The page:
A following swell dampened by Scilly Rock lead us neatly towards the Black Rocks and the generally rocky seascape of SW Bryher, a sea-kayaking playground. It was getting late and our earlier plan of including Sampson in our afternoon jaunt had evaporated at the thought of a good wholesome meal back at camp.

On arrival Ailien was well progressed into the preparations of the culinary delights that were to follow. It is impressive what combining ingredients and adding some creative thought and unexpected spices can create. An astonishing spicy mixed seafood medley, WOW, there were smiles all around – certainly my tastiest campsite meal ever.

Tue 31th – Eastern Isles and the Holy Grounder

A gentle start to the day saw us finally meet some friends of the Madera’s (Nick and Ali) who just happened to be visiting their in-laws on the Scillies while we were there. Poor planning meant that they only had to wait an hour and a half (!) for us in their rented plastic double, but that didn’t seem to dampen their spirits at all.

The weather was fine and sunny with calm water between the islands. The wind was a steady 4 north-westerly. We avoided disturbing the birds on St Helens, so we landed on Tean for lunch and paid a quick visit to the recently uncovered ruins of St Theona’s chapel (is it just me or are these islands watched over by mostly female saints?).

Tordi, Michal and I split from the group for a short diversion around Tean and met the others at the Eastern Isles in the company of lively wildlife; we saw Seals, Razor Bills, Gannets, other Gull type birds but sadly no Puffins. It was glorious. Michal and I decided it would be fun to try to roll the barge, Nick and Ali’s nice dry, very wide double kayak. Thankfully we managed this although not without completely drenching their nicely padded and dry interior for their trip back to St Mary’s. Lesson: Choose your rolling partner with care… Michal only just got away with it.

Progress was slow as we headed into the wind back to Bryher. Julian and I spiced it up with a bit of racing and general skulduggery until we saw some tasty rock and surf on Yellow Ledge off the aptly named Bathinghouse Porth. This was my Mistake No. 3, time to play, or so I thought.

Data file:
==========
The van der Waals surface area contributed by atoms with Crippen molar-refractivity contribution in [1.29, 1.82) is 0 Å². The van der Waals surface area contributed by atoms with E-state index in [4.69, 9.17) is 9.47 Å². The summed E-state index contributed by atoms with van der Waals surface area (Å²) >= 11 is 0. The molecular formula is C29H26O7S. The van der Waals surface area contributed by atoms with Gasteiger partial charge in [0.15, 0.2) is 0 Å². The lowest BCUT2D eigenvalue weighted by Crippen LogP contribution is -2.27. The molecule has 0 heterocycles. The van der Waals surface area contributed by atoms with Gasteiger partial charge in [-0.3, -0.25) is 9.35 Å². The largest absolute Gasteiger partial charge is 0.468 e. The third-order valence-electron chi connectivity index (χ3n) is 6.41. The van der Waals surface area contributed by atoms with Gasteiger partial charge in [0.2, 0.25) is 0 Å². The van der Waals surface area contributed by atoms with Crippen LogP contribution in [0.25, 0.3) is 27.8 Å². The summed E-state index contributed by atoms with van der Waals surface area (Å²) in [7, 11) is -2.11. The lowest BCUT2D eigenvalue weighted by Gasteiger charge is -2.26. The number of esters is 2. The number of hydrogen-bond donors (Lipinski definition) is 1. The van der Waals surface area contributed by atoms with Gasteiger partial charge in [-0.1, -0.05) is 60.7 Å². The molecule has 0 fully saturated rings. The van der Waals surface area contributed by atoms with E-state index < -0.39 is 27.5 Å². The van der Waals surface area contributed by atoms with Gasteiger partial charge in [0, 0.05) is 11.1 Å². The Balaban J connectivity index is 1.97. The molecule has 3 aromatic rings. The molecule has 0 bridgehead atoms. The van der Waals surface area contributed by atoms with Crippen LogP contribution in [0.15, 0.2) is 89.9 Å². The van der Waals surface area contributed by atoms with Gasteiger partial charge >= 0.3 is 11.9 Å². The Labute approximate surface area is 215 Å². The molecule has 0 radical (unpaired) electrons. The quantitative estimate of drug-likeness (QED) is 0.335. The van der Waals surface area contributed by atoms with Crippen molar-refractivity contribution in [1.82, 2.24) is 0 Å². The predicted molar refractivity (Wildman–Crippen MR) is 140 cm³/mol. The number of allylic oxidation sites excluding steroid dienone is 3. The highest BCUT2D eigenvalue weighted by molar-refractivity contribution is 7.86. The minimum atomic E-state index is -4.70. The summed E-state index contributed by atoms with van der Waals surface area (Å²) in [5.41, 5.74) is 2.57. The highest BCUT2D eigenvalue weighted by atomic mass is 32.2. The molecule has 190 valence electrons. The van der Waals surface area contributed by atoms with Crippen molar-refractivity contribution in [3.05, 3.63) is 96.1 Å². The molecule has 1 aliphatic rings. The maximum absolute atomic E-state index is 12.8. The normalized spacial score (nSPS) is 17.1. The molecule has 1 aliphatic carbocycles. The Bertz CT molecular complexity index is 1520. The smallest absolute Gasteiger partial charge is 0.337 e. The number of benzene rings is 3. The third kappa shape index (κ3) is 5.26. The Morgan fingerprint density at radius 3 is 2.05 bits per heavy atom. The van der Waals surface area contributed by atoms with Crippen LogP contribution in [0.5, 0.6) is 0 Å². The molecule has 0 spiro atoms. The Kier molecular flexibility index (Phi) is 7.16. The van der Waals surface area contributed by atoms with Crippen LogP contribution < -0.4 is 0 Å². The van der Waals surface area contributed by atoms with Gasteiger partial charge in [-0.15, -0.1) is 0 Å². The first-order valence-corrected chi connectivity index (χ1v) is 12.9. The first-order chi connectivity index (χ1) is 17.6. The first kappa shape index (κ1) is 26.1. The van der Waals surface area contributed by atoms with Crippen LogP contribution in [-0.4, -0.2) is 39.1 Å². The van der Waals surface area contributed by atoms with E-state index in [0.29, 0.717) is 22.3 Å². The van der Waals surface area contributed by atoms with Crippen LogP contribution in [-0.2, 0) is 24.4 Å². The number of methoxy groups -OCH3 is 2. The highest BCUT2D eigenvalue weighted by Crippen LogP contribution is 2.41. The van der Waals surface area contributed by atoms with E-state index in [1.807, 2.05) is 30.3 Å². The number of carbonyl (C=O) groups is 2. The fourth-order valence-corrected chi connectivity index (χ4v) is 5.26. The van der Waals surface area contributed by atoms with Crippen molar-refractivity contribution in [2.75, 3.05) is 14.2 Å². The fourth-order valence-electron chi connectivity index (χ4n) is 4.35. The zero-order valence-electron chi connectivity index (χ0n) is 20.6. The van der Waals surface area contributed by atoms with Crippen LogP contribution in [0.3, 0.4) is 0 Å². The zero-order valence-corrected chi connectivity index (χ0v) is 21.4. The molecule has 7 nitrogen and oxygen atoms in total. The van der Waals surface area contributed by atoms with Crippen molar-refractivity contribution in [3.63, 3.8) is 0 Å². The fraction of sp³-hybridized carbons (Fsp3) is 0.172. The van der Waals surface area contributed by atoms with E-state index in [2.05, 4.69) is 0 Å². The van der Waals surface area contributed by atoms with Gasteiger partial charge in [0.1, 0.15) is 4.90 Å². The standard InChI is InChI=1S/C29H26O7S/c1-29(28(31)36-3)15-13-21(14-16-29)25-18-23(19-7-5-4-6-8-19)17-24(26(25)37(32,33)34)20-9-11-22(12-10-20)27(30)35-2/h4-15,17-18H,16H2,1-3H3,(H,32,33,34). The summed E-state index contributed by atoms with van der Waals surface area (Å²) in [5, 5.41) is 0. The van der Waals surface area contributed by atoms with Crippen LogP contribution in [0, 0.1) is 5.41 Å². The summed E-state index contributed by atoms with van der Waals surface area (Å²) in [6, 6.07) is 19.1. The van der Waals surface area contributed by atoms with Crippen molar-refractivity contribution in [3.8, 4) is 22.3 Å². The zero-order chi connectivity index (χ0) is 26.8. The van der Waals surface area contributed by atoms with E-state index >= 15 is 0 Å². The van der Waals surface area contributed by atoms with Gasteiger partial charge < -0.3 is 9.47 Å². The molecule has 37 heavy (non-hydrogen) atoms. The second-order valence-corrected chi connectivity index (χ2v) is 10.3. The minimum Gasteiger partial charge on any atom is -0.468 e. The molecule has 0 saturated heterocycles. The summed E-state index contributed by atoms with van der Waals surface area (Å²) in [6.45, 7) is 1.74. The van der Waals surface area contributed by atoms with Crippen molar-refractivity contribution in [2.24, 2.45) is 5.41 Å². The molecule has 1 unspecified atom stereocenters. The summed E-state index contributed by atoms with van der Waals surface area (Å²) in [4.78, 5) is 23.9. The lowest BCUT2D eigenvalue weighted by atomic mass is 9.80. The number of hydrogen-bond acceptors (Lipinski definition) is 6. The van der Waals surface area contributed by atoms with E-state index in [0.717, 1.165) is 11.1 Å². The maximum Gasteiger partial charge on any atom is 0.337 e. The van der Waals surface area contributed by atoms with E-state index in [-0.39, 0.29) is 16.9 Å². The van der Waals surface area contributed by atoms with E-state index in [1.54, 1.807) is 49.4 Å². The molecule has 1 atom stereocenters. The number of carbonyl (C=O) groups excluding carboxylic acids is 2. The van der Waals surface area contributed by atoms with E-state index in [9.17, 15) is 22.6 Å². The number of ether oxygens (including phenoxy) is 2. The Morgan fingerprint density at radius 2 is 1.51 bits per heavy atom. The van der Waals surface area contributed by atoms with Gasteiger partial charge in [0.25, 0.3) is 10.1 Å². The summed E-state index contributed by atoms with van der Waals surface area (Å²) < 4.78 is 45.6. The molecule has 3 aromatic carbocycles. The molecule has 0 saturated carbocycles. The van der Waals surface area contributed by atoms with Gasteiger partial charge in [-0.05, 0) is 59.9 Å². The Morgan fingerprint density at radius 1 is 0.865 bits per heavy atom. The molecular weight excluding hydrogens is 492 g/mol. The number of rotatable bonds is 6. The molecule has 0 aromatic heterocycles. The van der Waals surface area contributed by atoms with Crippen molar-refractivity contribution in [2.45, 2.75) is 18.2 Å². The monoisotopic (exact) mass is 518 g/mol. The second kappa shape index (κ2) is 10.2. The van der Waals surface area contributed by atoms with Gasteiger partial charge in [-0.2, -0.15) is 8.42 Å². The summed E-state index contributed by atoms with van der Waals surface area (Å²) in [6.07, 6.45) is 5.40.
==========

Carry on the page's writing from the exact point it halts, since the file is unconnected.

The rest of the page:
After successfully surfing through the gap between the rocks, and seeing Michal do it after me on a bigger wave I thought yes that looks like fun, let me wait for a ‘bigger wave’. So as I waited, using a half baked knife draw to try to keep myself in position aligned with the gap in the rocks I saw the big wave coming in and went for it not realizing that the angle of approach was no longer favourable and getting worse by the millisecond. Indecision and lack of boat control took me straight into the obstacle that I was trying to avoid. Then crash! Bang! Ouch! Alastair caught out yet again by a big exposed rock. Lesson: Think then act! I felt the crunch of the carbon fibre before my head hit the rocks (and yes I was wearing a helmet). Lesson: If you have a helmet, wear it. Rolling would not have achieved very much as only my head was under water (balanced on a rock) at this stage. Ailien later reported seeing the nose of the carbon kevlar Reval bent 90deg around the rock. Lesson: Beginners should stick to plastic!

The rescue: Michal and Ailien were thankfully nearby and ready to help. Ailien clipped on to my boat and dragged the listing vessel (front compartment completely flooded) to shore while Michal ordered me onto his back deck. After realizing the difficulties in turning with me on the back hanging on like a monkey he enlisted the help of Natalie who by now had joined us to assist. Natalie hooked to the front of Michal’s boat and pulled his nose to face the shore and we started making progress to land. The extra pressure on Natalie’s footplate caused it to fail so we had a series of repairs mounting up.

Ailien and Michal were both expert in assisting me to patch my boat. Between them they had all the necessary kit and expertise to get me going again. God only knows how I would have resolved it on my own. I was astonished, an hour or so and half a roll of duct tape later, to be on the water again, limping back to camp with my tail between my legs, considering my options for the remaining 4 days and sulking at the prospect of no longer being able to do the crossing back to the mainland. Lesson: Repair kits are of limited use if left at camp… and even less use if left in London

On arrival both boats were taken up to camp ICU. Michal promptly resolved the footrest issue on Natalie’s bumblebee with some fiberglass repair before dinner and I thought I had better wait until first light before assessing the damage and making a start on the battered Reval … soon to be named ‘Holy Grounder’.

Wed 1st – Boat Repair Lesson 001 and Abbey Gardens Tresco

Today our group split into three. MN&T went north around Tresco to look for rocks to play in. J&A went on a ‘Zen’ calm water paddle around Samson accompanied by Red Mullet and Kelp with some shallow water husky towing for added fun on their way back.

Kieran very kindly sacrificed his morning on the water and offered to assist me in my quest to get my boat fixed. My plan was to take it to the experts at the boat yard which was fortunately a mere 200m away towards Anneka’s Quay. Maybe they would get it looking like new in two days, and who knows, maybe they could even get me going again on something temporary, like a plastic something or other.